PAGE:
What have we learnt from the Transforming Surge Capacity project?

In 2015, the Start Network launched a three-year Transforming Surge Capacity (TSC) project financed by the UK government as part of the Department for International Development’s (DFID) Disasters and Emergencies Preparedness Programme (DEPP) to make surge capacity more effective and efficient across the whole humanitarian sector by promoting collaboration and coordination. The project’s final learning report was launched at the DEPP Humanitarian Resilience Week in November 2017, which brought together key players of surge response to discuss the findings and reflect on the future of humanitarian surge. An account of the day can be read on Start Network’s website.

Traditionally surge capacity efforts have been focused on individual agency support rather than collective working, have largely overlooked local staff and ignored the role of other actors, such as the private sector, and academic organisations can play in supporting civil society surge. Since 2015, crises have continued with many conflict-affected countries, and facing these challenges, there has been a new momentum to improve surge practices in line with the commitments made in the Grand Bargain.

With a geographic focus on Asia, the participating organisations, ActionAid (project lead), Action Against Hunger, CAFOD, CARE, Christian Aid, International Medical Corps, Islamic Relief, Muslim Aid, Plan International, Save the Children and Tearfund, have explored how to improve surge response building on their field of expertise. In the report, the learnings and recommendations are grouped by the following themes:   

Key learnings and results (for the full list consult the report):

  • Development of multi-agency surge rosters has enabled humanitarian agencies to draw on a pool of surge staff from different organisations to respond to emergencies across the Asia region and beyond.
  • The project highlighted the importance of localised approaches to surge and has encouraged thinking and action to promote this. Major international surge actors – such as the UN, the Red Cross and Red Crescent Movement and INGOs – have started to review their approaches.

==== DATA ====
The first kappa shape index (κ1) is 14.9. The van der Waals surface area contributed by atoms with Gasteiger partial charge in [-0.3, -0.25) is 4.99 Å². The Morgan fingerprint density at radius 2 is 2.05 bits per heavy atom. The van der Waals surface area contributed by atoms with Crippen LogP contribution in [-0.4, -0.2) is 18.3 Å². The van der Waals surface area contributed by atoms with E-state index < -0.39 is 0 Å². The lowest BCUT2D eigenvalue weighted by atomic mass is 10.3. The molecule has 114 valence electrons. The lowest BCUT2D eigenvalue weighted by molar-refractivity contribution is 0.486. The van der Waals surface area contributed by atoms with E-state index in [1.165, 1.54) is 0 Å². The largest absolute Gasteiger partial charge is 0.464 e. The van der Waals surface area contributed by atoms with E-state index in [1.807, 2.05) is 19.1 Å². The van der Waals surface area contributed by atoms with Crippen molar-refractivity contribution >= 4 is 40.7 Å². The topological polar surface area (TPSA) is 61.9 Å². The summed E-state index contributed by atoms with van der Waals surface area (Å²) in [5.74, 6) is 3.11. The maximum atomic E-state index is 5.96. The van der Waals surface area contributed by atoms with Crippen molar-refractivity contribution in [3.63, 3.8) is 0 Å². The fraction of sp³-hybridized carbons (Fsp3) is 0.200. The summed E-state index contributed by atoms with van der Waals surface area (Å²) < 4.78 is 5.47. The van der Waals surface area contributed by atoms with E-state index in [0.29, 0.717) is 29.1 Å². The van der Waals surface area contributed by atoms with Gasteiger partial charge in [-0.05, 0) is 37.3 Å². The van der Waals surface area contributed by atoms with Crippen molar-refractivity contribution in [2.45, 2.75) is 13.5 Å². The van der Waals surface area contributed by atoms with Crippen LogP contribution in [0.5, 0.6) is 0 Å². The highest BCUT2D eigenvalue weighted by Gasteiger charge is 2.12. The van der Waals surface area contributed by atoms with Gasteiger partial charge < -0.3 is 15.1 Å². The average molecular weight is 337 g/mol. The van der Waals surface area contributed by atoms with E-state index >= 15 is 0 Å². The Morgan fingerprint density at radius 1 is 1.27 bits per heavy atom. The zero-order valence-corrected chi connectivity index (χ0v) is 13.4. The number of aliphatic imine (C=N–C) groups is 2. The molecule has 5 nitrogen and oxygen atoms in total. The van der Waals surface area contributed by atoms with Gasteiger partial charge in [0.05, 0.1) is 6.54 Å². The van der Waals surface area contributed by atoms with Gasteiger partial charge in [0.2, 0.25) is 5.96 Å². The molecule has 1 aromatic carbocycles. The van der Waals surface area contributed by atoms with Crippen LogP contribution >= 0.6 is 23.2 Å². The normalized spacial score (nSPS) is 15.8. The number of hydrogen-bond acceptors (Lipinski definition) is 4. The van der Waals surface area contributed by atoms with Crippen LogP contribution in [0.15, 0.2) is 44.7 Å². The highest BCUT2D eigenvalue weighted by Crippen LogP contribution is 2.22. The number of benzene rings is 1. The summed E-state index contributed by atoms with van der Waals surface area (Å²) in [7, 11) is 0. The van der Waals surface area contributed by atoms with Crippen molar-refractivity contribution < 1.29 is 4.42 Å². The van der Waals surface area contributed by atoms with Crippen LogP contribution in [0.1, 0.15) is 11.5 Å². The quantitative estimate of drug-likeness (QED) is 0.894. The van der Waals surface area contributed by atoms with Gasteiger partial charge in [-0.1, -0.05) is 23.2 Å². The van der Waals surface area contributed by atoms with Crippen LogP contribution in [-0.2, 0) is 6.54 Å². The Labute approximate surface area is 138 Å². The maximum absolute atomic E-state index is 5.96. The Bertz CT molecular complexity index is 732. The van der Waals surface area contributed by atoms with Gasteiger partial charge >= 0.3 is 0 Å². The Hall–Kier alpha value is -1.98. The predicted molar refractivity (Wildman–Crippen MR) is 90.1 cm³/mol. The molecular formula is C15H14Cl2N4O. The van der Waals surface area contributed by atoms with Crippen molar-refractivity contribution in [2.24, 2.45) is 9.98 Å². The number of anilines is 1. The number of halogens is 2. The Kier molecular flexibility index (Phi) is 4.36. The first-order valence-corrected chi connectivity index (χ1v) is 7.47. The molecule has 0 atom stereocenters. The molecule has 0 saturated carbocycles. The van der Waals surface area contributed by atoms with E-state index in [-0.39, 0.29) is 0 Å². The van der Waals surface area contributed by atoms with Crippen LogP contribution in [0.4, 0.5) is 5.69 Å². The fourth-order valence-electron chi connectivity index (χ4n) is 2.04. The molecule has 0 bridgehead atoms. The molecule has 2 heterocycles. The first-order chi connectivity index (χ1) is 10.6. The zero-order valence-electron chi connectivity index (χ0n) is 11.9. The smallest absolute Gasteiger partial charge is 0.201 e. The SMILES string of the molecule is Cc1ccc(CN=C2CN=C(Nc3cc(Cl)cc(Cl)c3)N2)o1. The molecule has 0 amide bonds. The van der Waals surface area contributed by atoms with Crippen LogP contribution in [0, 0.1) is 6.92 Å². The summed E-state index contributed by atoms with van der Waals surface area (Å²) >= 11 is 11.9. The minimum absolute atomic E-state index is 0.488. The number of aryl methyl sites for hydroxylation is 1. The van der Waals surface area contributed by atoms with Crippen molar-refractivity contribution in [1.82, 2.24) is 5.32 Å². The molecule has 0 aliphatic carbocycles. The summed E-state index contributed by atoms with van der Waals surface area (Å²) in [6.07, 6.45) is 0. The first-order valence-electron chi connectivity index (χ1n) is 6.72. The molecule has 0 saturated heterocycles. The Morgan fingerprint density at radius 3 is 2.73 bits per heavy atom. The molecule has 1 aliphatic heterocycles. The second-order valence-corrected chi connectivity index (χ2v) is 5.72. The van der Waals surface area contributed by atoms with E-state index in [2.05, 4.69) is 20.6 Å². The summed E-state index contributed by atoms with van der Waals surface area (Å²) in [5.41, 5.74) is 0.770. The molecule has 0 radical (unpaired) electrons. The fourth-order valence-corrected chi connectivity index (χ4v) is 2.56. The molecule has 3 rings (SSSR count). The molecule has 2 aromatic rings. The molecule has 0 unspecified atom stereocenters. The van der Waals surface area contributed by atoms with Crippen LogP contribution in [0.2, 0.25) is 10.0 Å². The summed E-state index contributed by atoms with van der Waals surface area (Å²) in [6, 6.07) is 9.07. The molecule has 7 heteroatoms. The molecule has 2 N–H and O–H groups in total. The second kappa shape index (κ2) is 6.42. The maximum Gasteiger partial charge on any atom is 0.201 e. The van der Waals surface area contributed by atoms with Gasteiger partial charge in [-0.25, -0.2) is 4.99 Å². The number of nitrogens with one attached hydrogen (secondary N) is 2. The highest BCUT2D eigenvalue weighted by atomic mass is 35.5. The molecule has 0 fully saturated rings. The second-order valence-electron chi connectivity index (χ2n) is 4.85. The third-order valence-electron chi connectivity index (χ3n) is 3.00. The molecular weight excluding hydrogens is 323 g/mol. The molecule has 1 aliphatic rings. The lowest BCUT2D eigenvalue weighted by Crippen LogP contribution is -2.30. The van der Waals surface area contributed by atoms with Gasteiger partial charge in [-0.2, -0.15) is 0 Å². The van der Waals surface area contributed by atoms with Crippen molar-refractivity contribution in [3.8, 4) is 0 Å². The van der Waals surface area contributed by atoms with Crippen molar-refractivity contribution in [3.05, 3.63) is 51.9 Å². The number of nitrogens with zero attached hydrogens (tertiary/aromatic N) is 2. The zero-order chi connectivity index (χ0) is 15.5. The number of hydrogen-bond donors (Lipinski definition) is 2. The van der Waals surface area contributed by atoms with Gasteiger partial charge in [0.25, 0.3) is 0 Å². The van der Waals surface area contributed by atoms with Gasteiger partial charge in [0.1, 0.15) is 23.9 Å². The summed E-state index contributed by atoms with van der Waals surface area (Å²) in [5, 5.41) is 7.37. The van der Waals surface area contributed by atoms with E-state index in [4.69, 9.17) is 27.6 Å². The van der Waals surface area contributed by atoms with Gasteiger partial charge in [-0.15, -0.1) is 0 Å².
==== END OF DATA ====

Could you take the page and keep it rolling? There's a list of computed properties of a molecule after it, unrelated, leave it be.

• Agencies have come together to develop surge-related training packages including the development of innovative mindfulness and wellbeing modules; piloting of private sector partnerships for disaster preparedness; undertaking research to identify and promote the role of women in surge; and the sharing of human resources good practices.
  • Surge capacity training course, with eight separate modules, has been developed and tested during the project. The course includes a module on mindfulness and wellbeing as well as a module on behavioural competencies – an important yet frequently absent element of surge – focused training.
  • At least three project agencies have started to implement proactive women-led response approaches. Research undertaken during the project highlighted some worrying barriers to promoting the role of women in surge: personal safety and security, lack of confidence amongst women to be involved in surge activities.
  • A series of guidelines have been developed in relation to staff care, ethical recruitment and HR coordination, and an HR platform created to exchange learning in this area. In addition, two HR conferences have been held to bring together HR professionals to share learning and make recommendations on surge-related HR gaps that need to be addressed in the future.
  • Learning from the project has shown that localised and collaborative surge are not only realistic but that they are effective. In order to further the efforts started through this unique project, a willingness of actors across the humanitarian sector is required to encourage a change of approach to surge, both in terms of mind-set and in the implementation of practical activities.